(Adds U.N. comment in paragraphs 3 and 8)
BAMAKO, June 10 (Reuters) - Attackers believed to belong to the Fulani ethnic group raided a rival Dogon village in central Mali overnight, killing at least 95 people and burning houses to the ground, local and government officials said on Monday.
Violence between Dogon hunters and Fulani herders has killed hundreds since January, including an attack in March in which gunmen killed more than 150 Fulani, one of the worst acts of bloodshed in Mali's recent history.
United Nations peacekeepers provided air support earlier on Monday to efforts by "the Malian government to prevent further attacks," U.N. spokeswoman Eri Kaneko told reporters in New York.
Sunday's raid took place in the Sangha district, where Fulanis from the neighbouring Bankass district descended on a Dogon village after dark, Bankass mayor Moulaye Guindo told Reuters on Monday.
"Armed men, apparently Fulani, fired at the population and burnt the village," said Siriam Kanoute, an official for the nearby town of Bandiagara.
Sangha mayor Ali Dolo told Reuters 95 charred bodies had been found so far, but that the death toll was likely to rise as the village was still ablaze.
"On a population of around 300 inhabitants, only 50 responded to the roll call," said Dolo.
U.N. Secretary-General Antonio Guterres was outraged by the attack and called on all parties in Mali to "show restraint and to refrain from retaliatory acts," U.N. spokesman Stephane Dujarric said in a statement.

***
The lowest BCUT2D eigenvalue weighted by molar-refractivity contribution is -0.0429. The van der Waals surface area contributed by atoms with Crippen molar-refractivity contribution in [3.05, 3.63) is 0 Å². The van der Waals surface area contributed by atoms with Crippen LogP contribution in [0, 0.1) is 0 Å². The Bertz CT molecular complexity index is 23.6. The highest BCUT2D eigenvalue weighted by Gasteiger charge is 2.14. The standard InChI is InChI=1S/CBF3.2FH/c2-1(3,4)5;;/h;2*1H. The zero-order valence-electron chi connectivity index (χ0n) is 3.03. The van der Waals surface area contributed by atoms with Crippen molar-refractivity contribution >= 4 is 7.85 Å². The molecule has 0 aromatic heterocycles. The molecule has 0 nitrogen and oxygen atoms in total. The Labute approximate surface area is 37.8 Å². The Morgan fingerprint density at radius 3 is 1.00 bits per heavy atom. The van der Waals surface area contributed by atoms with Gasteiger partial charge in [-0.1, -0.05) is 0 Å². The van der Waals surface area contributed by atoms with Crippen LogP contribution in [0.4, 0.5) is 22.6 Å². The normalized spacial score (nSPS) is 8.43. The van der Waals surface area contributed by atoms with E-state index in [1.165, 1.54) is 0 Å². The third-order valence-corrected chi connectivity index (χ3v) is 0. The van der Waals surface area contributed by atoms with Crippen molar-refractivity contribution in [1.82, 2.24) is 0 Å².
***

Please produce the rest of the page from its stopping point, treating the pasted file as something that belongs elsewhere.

A security ministry spokesman confirmed the attack, but said the assailants had not been identified. The government later vowed to find those responsible.
"The government of Mali presents its deepest condolences to mourning families and assures all measures will be taken to arrest and punish the authors of this carnage," the communications ministry said in a statement.
Malian authorities have come under fire for failing to disarm militias or beat back Islamist insurgents. Rights groups have also accused the Malian army of conducting extrajudicial killings, kidnappings, torture and arbitrary arrests against suspected sympathisers of jihadist groups.
Violence between Fulani and rival communities has compounded an already dire security situation in Mali's semi-arid and desert regions, which are used as a base by groups with ties to al Qaeda and Islamic State.
Those groups have exploited ethnic rivalries in Mali and its neighbours Burkina Faso and Niger in recent years to boost recruitment and extend their influence over vast swathes of territory.
The Malian government is seen as having lost its grip over parts of the country having outsourced the fight against jihadists to vigilante groups with scores to settle.
The Dogon suspect the Fulani of harbouring Islamist militants, charges the Fulani deny.
French forces intervened in Mali, a former French colony, in 2013 to push back a jihadist advance from the north but the militants have since regrouped.
(Reporting by Tiemoko Diallo and Souleymane Ag Anara, additional reporting by Michelle Nichols at the United Nations, Writing by Sofia Christensen Editing by Edward McAllister, Catherine Evans and Toby Chopra)
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